With all the talk lately surrounding that other band from the West Coast that’s releasing an album on an indie stalwart this week, it’s easy to forget just how far Deerhoof’s profile has risen in a short period of time. Sure, the San Francisco trio isn’t appearing on SNL or being anointed a life changer by Hollywood stars. Touring with Radiohead and the Flaming Lips and having an elementary school stage a musical based on one of your albums ain’t exactly small potatoes, though. Nor is the fact that Deerhoof happens to be the band releasing the better album this week.
After thirteen years, eight albums and multiple lineup changes, the current incarnation of the band seems to have finally stumbled upon a winning formula. Whereas previous Deerhoof releases could be accused of a certain level of avant conceit, the band expertly walks the tightrope between accessibility and innovation throughout Friend Opportunity (with the exception of the clusterfuck that is “Look Away,” anyway, but at least the members had the good grace to stick that one at the end). Longtime fans might lament the loss of a second guitar and the balls-out thrashing that sometimes came with it, but on certain levels it may be a blessing in disguise. A leaner Deerhoof allows other facets of the band to shine, most notably Greg Saunier’s drum work. Expressive and original, but never over the top, Saunier’s work behind the skins on Friend Opportunity offers up some of the album’s most distinctive moments. The clippity-clop groove of “The Perfect Me” or the off-kilter fills on “The Galaxist” spring immediately to mind.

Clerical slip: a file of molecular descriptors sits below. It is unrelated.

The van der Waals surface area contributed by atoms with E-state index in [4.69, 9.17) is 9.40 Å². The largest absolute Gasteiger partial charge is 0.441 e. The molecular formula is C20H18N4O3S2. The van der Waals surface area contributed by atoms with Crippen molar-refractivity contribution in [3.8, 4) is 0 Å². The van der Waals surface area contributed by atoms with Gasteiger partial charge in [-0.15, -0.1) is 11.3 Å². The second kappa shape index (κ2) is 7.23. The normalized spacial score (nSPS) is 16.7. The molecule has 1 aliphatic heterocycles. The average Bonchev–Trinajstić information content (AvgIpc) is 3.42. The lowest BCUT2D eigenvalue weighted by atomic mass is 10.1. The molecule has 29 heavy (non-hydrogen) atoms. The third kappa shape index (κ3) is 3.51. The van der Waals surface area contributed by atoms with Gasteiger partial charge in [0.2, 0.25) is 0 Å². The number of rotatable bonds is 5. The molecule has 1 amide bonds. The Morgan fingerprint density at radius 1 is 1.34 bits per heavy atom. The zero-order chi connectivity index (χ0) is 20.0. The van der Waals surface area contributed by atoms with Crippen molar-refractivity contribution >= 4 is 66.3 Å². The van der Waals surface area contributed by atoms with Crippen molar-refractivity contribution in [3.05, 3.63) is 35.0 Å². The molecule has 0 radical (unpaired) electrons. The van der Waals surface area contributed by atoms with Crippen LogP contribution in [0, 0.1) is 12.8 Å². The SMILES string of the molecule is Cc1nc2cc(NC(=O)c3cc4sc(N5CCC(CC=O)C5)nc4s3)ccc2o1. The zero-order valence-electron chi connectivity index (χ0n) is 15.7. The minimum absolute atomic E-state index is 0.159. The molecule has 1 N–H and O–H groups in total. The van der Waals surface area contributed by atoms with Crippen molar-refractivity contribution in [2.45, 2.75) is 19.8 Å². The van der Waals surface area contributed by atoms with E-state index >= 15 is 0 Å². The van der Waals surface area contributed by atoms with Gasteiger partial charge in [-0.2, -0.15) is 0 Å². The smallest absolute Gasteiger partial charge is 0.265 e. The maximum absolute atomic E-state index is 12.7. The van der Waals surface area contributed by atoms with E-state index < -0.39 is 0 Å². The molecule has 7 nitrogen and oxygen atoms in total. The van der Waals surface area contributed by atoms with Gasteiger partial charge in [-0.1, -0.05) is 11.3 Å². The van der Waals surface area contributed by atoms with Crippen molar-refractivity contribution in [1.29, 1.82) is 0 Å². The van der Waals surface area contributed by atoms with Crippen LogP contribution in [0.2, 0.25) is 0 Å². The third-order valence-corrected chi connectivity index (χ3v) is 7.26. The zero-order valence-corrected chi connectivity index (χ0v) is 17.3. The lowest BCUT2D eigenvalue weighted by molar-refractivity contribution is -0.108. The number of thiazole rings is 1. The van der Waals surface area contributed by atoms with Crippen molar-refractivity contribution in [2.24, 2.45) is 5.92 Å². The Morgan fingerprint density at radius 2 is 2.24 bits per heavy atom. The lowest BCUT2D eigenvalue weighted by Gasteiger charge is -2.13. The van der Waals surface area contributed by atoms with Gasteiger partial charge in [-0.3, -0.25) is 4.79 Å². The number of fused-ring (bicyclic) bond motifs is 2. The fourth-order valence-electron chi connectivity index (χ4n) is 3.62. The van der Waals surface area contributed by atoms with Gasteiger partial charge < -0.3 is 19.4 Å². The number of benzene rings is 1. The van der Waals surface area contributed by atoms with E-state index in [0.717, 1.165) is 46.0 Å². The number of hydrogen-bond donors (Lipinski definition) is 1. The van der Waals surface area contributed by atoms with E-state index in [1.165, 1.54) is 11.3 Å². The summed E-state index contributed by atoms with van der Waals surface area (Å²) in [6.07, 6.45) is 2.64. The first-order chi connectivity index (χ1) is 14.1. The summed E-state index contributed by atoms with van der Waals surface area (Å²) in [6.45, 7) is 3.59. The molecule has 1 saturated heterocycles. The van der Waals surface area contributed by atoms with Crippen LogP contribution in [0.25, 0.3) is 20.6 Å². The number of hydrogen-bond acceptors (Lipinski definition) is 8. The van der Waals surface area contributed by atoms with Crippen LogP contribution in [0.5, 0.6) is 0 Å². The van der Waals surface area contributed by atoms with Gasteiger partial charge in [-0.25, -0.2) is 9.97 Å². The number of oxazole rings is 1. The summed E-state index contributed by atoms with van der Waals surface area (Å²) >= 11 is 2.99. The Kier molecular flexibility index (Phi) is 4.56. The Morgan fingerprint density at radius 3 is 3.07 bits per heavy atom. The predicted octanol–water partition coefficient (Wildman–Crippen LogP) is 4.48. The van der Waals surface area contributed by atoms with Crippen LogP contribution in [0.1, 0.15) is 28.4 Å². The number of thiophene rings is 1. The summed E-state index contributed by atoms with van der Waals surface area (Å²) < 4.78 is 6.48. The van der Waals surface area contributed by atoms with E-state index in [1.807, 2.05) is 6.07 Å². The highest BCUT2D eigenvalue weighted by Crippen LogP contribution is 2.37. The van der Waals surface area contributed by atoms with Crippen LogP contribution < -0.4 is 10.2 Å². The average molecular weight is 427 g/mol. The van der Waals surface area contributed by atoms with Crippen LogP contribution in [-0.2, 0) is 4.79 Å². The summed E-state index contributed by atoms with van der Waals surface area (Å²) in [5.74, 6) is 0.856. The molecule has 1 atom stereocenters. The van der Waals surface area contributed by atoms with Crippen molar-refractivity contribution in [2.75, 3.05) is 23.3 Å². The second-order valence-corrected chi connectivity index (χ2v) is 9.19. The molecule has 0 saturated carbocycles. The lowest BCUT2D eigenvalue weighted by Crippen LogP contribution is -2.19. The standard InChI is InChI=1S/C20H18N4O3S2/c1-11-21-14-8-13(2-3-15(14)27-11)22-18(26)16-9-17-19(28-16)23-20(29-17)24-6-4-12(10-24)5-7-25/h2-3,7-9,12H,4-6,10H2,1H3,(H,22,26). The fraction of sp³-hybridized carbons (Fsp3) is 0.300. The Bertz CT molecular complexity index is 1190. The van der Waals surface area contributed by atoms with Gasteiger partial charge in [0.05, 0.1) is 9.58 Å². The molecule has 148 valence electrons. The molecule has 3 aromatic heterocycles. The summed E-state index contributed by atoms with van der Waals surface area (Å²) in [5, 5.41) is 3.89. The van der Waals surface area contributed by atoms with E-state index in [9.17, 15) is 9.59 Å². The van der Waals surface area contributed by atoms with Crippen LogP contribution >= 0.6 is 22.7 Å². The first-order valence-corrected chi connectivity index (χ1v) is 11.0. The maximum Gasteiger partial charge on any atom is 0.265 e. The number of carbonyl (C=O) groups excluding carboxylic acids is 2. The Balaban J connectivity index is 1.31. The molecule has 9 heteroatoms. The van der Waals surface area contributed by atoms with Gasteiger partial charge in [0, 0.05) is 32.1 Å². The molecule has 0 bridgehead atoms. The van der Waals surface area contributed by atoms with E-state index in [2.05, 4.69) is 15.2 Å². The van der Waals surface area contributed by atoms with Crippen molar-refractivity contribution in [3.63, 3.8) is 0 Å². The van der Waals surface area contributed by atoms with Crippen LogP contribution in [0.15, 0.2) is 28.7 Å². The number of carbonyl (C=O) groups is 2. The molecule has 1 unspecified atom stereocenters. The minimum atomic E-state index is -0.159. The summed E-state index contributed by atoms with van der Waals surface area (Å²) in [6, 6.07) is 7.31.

While “+81,” with its mariachi horns and surf-y guitar licks, was a wise first single, “Matchbook Seeks Maniac” is probably the album’s greatest achievement. The point when the guitars and keys come together during that perfectly staggered chorus has my early vote for most enjoyable musical moment of 2007. If Friend Opportunity has a weakness, it’s that Satomi Matsuzaki’s vocals are likely to be as divisive as ever. The child-like quality of her voice is admittedly an acquired taste, but those who are willing to dismiss a novel band like this on such flimsy grounds is only harming themselves. For the rest of us, Deerhoof has served up a quirky little pop odyssey to obsess over.
“+81” MP3: http://www.krs5rc.com/deerhoof/81.mp3